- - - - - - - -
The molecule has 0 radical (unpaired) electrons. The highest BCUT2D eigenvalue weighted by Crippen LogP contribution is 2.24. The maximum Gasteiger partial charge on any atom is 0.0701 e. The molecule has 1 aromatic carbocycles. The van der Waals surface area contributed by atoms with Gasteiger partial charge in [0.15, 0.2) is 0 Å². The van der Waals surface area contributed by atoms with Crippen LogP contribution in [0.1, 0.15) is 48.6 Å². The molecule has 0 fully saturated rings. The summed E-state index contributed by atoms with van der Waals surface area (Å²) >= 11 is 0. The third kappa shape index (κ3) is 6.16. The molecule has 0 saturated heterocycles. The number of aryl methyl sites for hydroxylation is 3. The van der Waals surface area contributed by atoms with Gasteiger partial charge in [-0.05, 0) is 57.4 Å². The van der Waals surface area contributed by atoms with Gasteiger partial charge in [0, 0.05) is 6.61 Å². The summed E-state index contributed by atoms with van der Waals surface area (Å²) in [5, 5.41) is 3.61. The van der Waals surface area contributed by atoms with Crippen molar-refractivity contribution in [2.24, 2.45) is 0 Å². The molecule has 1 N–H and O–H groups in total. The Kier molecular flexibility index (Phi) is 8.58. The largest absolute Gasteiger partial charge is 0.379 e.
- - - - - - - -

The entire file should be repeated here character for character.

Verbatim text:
The molecule has 0 radical (unpaired) electrons. The highest BCUT2D eigenvalue weighted by Crippen LogP contribution is 2.24. The maximum Gasteiger partial charge on any atom is 0.0701 e. The molecule has 1 aromatic carbocycles. The van der Waals surface area contributed by atoms with Gasteiger partial charge in [0.15, 0.2) is 0 Å². The van der Waals surface area contributed by atoms with Crippen LogP contribution in [0.1, 0.15) is 48.6 Å². The molecule has 0 fully saturated rings. The summed E-state index contributed by atoms with van der Waals surface area (Å²) >= 11 is 0. The third kappa shape index (κ3) is 6.16. The molecule has 0 saturated heterocycles. The number of aryl methyl sites for hydroxylation is 3. The van der Waals surface area contributed by atoms with Gasteiger partial charge in [-0.05, 0) is 57.4 Å². The van der Waals surface area contributed by atoms with Gasteiger partial charge in [0, 0.05) is 6.61 Å². The summed E-state index contributed by atoms with van der Waals surface area (Å²) in [5, 5.41) is 3.61. The van der Waals surface area contributed by atoms with Crippen molar-refractivity contribution in [2.24, 2.45) is 0 Å². The molecule has 1 N–H and O–H groups in total. The Kier molecular flexibility index (Phi) is 8.58. The largest absolute Gasteiger partial charge is 0.379 e.